Secondary Forest Regeneration Under Fast-Growing Forest Plantations on Degraded Imperata cylindrica Grasslands
In Southeast Asia, large areas of former rain forest lands are covered by fire-climax Imperata cyclindrica (alang-alang) grass. Grass has potential to colonize varying types and sizes of land preventing regrowth of woody species. Natural forest recovery is inhibited by fires and competition with grass and shrubs. Planting fast growing tree species can create needed micro-climate and speed up regeneration of woody species. This study compared the regeneration of native tree species under the canopy of tree plantations, riverine areas, and uncultivated grassland areas.
research goals & methods
The study is conducted in the Riam Kiwa plantation area in South Kalimantan, Indonesia. This area has a distinct dry season and deeply weathered, acidic soils, and is considered good for forest plantations. A Finland-Indonesia Forestry Program established restoration trials covering about 1,000ha. This study sampled 16 stands and inventoried tree species and site characteristics to understand regeneration dynamics under different ground vegetation conditions.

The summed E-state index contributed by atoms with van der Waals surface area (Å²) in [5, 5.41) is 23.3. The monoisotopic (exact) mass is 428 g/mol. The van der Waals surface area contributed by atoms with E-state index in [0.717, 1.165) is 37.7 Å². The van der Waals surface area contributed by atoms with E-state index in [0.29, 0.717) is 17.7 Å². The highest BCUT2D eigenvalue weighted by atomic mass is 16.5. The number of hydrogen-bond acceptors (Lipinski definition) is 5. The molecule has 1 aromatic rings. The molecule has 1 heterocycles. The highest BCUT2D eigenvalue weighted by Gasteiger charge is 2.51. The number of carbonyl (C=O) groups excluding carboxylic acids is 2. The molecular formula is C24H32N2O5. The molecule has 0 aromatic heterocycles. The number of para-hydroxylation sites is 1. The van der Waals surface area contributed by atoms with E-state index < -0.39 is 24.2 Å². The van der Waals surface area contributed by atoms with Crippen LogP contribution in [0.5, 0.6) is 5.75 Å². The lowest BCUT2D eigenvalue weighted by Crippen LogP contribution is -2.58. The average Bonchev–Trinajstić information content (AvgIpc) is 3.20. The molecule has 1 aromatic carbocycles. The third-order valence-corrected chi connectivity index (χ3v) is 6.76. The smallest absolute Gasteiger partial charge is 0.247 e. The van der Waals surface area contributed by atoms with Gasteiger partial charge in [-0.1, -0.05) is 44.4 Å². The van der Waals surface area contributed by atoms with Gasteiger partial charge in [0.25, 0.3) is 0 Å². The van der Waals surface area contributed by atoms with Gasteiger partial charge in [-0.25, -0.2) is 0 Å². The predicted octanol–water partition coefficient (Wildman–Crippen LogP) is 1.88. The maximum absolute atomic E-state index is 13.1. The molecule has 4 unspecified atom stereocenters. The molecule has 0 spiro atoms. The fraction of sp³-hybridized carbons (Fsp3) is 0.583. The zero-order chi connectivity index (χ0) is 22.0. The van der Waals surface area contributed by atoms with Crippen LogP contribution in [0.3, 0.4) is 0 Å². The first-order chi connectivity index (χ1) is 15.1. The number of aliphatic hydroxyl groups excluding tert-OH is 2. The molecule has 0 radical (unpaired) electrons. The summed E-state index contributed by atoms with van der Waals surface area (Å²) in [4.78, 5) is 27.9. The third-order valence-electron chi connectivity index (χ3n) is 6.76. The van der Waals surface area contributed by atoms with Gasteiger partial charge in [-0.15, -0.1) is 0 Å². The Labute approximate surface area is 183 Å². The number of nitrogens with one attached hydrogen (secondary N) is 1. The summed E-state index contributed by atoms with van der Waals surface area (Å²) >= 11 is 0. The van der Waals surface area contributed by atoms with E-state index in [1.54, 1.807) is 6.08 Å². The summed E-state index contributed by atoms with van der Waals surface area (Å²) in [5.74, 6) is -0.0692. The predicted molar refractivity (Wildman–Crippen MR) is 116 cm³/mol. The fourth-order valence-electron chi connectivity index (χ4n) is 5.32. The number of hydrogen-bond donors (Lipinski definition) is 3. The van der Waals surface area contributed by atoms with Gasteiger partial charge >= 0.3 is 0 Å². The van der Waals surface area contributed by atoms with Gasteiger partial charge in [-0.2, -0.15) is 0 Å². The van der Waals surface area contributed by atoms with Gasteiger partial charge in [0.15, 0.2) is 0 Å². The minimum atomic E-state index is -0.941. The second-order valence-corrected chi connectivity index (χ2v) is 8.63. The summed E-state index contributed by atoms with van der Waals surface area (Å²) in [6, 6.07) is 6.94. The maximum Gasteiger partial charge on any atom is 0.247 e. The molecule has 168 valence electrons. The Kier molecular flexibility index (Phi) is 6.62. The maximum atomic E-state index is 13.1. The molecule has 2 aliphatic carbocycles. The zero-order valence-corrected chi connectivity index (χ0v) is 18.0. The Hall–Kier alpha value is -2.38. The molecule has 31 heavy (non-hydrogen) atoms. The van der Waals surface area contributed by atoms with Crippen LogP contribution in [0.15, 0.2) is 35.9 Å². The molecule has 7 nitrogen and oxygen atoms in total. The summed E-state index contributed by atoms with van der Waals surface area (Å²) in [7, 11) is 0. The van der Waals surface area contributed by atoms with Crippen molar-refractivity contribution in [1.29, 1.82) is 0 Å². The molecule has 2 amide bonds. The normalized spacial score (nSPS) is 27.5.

conclusions & takeaways
The study finds that commericial plantations could be used to facilitate forest restoration with native trees. However, understory would be damaged during the harvesting operation and with fast-growing species in the canopy, it is unclear if the understory trees would be established enough to survive post-harvest. The strategy could be used in areas where reforestation is important not just for timber but other interventions such as biodiversity conservation, protected area restoration and riparian zone recovery.
Secondary forest regeneration under fast-growing forest plantations on degraded Imperata cylindrica grasslands. New Forests. 2000;19(1):69 - 93. doi:10.1023/A:1006688022020..
- Department of Forest Ecology / Tropical Silviculture, University of Helsinki, Finland